Edited by John Scott and Ann Nilsen
War and peace, civil rights and gender:a few reflections about my father
Why did C. Wright Mills decide to write and speak about issues of war, peace, and international relations? After publishing White Collar (1951), The Power Elite (1956), and The Sociological Imagination (1959), he could have chosen to coast for a while – to work on relatively easy projects – but that idea didn’t interest him. Instead he took on an issue even more difficult than the ones he had chosen before; he confronted the Cold War between the United States and the Soviet Union, the nuclear arms race, and the related international tensions after rebel forces in Cuba overthrew the regime of Fulgencio Batista and brought Fidel Castro to power in January 1959. Wright discussed his preoccupation with Cold War issues and some of the ways his travels outside the United States affected his thinking when he wrote the following to Tovarich, his imaginary counterpart in Russia, in a letter from Sarajevo in the winter of 1956–1957: The idea of writing to you came to me in the fall when I was here in Europe. Traveling in foreign countries, of course, turns you in upon yourself; you get away from your routines; and you begin to sort yourself out. At the same time, it makes you feel the need to tell the strangers around you what you are all about. You want to look at self and world together before the strangers.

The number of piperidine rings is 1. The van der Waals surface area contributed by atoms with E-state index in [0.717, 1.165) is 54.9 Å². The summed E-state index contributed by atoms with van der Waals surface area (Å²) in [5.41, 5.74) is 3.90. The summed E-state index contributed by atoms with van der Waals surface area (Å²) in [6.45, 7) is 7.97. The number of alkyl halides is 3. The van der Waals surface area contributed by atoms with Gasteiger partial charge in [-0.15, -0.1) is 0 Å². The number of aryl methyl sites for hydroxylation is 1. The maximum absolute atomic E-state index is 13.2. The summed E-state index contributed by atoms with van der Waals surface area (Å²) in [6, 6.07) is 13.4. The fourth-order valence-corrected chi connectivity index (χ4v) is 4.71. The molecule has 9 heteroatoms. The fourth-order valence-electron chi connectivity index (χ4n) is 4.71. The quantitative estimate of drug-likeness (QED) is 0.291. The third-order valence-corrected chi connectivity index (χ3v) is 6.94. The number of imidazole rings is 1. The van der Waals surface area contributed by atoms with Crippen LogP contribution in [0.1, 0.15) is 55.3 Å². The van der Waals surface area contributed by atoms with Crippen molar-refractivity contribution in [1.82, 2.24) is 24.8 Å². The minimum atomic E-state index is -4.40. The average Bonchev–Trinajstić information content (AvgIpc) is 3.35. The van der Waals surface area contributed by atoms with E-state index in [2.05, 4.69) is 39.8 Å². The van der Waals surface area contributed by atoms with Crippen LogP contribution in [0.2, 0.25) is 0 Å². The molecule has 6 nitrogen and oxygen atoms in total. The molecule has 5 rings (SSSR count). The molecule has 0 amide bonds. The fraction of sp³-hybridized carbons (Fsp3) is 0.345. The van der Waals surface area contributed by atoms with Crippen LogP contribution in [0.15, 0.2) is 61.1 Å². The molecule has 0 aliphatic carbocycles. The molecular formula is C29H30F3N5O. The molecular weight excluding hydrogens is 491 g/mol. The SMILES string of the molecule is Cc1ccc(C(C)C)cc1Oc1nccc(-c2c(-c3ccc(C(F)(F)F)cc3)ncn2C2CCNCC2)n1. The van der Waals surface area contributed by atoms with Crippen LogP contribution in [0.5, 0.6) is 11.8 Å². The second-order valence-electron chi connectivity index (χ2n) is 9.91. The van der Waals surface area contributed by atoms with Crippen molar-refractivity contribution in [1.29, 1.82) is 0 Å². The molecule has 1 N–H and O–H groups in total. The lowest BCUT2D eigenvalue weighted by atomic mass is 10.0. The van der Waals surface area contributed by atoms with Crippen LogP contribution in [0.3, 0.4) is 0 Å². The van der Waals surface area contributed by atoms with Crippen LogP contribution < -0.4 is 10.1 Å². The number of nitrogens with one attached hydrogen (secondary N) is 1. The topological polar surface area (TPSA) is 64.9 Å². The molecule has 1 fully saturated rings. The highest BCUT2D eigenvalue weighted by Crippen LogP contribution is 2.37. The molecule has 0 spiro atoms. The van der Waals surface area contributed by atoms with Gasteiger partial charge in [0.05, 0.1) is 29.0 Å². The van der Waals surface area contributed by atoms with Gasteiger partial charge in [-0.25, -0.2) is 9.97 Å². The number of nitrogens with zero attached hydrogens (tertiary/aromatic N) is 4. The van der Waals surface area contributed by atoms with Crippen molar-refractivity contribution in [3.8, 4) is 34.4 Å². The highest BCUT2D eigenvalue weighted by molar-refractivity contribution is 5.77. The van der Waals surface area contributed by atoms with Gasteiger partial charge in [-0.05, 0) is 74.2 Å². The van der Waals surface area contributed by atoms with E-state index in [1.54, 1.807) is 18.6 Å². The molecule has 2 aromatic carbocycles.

You are not authenticated to view the full text of this chapter or article.
Elgaronline requires a subscription or purchase to access the full text of books or journals. Please login through your library system or with your personal username and password on the homepage.
Non-subscribers can freely search the site, view abstracts/ extracts and download selected front matter and introductory chapters for personal use.
Your library may not have purchased all subject areas. If you are authenticated and think you should have access to this title, please contact your librarian.